JERUSALEM, Israel — One of the strangest aspects of the ongoing war between Israel and the Palestinian terror group Hamas is the involvement of the Houthi rebels of distant Yemen, a poor country where the majority of the population is addicted to drugs.
In the past several weeks, the Houthi rebels, backed by Iran, have launched missiles at Israel from nearly 2,000 miles away, and have begun seizing vaguely Israeli-connected shipping near the crucially important Red Sea strait of the Bab-el-Mandeb.
Notably, President Joe Biden de-listed the Houthis as a terror organization shortly after taking office, ostensibly to facilitate the delivery of humanitarian aid to Yemen. Democrats also pushed for the U.S. to stop supporting Saudi Arabia’s role in the civil war in Yemen on the government side against the Iranian-backed rebels, despite the fact that the Houthis are a threat to a U.S. naval base across the strait in the African nation of Djibouti. The Houthis continued attacking Saudi Arabia after being de-listed.
There is no national interest in Yemen in attacking Israel. The country has problem of its own, including a widespread addiction to a drug known as qat or khat, which makes the country essentially unproductive. The New York Times noted in 1999:
More than cigarettes, more than the illicit whisky found in many middle-class households, more than the mouthwatering kebabs and roasted Red Sea fish that are the favored fare in the bazaars, what holds this devout Muslim nation of 16 million people in thrall is the mildly narcotic effect that comes from chewing the tender green leaves known as khat (pronounced GAHT).
Surveys show that more Yemenis than ever — at least 80 percent of men, about 60 percent of women and increasing numbers of children under 10 — settle down on most afternoons to a habit that ancient scripts recorded among merchants and religious mystics as early as the 10th century A.D. Plucking the choicest leaves off a bundle of khat branches, aficionados chew relentlessly into the evening, until the keenest of them have tennis-ball-sized gobs of leaves in their cheeks, and the appearance of glassy-eyed Popeyes.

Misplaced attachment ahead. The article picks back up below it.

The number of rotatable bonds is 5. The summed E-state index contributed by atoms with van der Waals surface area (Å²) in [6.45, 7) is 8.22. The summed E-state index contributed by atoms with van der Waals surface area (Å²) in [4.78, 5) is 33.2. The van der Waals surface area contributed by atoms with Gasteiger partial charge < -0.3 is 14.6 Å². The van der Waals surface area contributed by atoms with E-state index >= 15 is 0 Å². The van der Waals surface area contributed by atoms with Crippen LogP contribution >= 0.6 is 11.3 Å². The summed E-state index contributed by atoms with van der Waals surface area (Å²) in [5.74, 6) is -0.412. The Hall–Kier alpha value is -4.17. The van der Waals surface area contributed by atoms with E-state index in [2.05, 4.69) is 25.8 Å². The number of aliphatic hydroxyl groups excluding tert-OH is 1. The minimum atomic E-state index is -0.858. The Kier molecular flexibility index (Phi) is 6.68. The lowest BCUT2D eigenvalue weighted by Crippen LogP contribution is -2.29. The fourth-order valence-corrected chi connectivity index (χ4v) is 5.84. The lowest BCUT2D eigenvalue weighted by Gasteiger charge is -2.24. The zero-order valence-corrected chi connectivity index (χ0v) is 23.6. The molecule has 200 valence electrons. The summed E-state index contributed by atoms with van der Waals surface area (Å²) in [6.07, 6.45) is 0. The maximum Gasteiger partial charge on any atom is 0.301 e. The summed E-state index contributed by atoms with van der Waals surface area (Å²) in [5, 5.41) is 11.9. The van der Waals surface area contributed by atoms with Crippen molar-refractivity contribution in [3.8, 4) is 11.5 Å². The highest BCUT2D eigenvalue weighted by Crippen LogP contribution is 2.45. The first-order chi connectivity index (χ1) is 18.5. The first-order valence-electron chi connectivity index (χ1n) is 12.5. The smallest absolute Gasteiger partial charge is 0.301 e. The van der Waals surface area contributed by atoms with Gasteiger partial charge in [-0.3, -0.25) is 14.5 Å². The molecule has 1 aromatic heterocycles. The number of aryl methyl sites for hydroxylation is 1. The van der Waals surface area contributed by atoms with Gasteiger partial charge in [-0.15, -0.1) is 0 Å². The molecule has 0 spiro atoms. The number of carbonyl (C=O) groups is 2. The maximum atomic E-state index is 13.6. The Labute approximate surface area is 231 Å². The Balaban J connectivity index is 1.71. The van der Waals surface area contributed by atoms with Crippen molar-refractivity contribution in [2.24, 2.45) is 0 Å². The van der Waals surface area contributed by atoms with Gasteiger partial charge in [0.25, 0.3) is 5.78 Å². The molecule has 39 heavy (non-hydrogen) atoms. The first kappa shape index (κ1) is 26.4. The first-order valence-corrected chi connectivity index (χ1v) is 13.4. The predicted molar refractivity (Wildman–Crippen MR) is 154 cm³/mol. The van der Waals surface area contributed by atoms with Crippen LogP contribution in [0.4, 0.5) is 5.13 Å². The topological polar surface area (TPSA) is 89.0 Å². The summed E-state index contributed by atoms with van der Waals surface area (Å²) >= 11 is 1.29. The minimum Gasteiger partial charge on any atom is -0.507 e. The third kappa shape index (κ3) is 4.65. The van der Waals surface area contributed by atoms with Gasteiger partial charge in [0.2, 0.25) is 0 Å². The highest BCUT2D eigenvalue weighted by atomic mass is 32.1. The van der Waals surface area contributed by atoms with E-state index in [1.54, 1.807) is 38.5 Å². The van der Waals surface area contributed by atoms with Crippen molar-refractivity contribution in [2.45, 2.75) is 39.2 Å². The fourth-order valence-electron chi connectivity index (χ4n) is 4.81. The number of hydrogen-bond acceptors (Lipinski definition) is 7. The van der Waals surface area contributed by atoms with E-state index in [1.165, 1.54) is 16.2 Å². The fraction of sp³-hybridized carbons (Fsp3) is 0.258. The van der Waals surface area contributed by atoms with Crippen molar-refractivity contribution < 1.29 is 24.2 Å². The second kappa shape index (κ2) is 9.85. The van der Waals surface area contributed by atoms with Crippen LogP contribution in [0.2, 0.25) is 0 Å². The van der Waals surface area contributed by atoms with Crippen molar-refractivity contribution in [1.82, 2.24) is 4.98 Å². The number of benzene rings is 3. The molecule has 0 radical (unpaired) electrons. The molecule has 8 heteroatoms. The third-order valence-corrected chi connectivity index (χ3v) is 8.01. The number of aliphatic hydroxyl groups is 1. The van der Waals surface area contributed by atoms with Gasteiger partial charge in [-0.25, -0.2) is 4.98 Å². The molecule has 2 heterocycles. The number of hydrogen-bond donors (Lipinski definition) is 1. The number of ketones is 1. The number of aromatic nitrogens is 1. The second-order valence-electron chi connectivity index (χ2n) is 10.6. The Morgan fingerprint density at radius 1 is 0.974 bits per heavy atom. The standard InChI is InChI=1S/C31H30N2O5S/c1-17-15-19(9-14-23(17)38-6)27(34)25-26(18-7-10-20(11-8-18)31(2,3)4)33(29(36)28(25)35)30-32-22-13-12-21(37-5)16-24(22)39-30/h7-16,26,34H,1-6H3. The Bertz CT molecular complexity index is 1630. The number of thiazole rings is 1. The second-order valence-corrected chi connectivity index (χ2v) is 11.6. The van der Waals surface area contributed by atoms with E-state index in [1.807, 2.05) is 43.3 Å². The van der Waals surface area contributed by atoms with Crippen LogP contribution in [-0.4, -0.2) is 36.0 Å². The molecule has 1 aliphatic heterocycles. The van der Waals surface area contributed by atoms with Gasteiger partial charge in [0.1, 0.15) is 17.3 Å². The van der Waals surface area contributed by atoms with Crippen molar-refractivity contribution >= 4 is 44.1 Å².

In a country where many people live off incomes of $100 a month or less, some of the poorest families cheerfully admit to spending 50 percent of their earnings on khat. The Government acknowledges that 40 percent of the country’s irrigated farming land is given over to growing khat shrubs and trees.
Israel has not yet responded directly to the Houthi missile attacks, which have been intercepted by Patriot and Arrow 3 batteries near the Red Sea port city of Eilat. However, the recent Houthi seizure of international shipping could soon provoke a reaction.
Joel B. Pollak is Senior Editor-at-Large at Breitbart News and the host of Breitbart News Sunday on Sirius XM Patriot on Sunday evenings from 7 p.m. to 10 p.m. ET (4 p.m. to 7 p.m. PT). He is the author of the new biography, Rhoda: ‘Comrade Kadalie, You Are Out of Order’. He is also the author of the recent e-book, Neither Free nor Fair: The 2020 U.S. Presidential Election. He is a winner of the 2018 Robert Novak Journalism Alumni Fellowship. Follow him on Twitter at @joelpollak.